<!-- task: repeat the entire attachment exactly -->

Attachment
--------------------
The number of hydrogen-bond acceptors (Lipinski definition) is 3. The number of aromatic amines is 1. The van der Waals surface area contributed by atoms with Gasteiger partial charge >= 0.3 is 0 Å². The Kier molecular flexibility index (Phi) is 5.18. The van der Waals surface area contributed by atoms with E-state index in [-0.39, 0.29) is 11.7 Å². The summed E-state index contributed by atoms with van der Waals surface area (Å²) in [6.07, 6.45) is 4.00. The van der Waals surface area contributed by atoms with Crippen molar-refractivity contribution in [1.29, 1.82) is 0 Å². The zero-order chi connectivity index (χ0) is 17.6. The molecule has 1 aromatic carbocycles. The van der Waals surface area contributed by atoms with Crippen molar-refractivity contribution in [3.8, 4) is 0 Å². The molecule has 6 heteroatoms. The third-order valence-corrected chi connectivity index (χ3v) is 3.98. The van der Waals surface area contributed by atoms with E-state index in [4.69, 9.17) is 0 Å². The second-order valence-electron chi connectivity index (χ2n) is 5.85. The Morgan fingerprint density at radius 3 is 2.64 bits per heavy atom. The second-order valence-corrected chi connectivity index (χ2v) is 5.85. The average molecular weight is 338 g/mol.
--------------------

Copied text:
The number of hydrogen-bond acceptors (Lipinski definition) is 3. The number of aromatic amines is 1. The van der Waals surface area contributed by atoms with Gasteiger partial charge >= 0.3 is 0 Å². The Kier molecular flexibility index (Phi) is 5.18. The van der Waals surface area contributed by atoms with E-state index in [-0.39, 0.29) is 11.7 Å². The summed E-state index contributed by atoms with van der Waals surface area (Å²) in [6.07, 6.45) is 4.00. The van der Waals surface area contributed by atoms with Crippen molar-refractivity contribution in [1.29, 1.82) is 0 Å². The zero-order chi connectivity index (χ0) is 17.6. The molecule has 1 aromatic carbocycles. The van der Waals surface area contributed by atoms with Crippen molar-refractivity contribution in [3.8, 4) is 0 Å². The molecule has 6 heteroatoms. The third-order valence-corrected chi connectivity index (χ3v) is 3.98. The van der Waals surface area contributed by atoms with E-state index in [4.69, 9.17) is 0 Å². The second-order valence-electron chi connectivity index (χ2n) is 5.85. The Morgan fingerprint density at radius 3 is 2.64 bits per heavy atom. The second-order valence-corrected chi connectivity index (χ2v) is 5.85. The average molecular weight is 338 g/mol.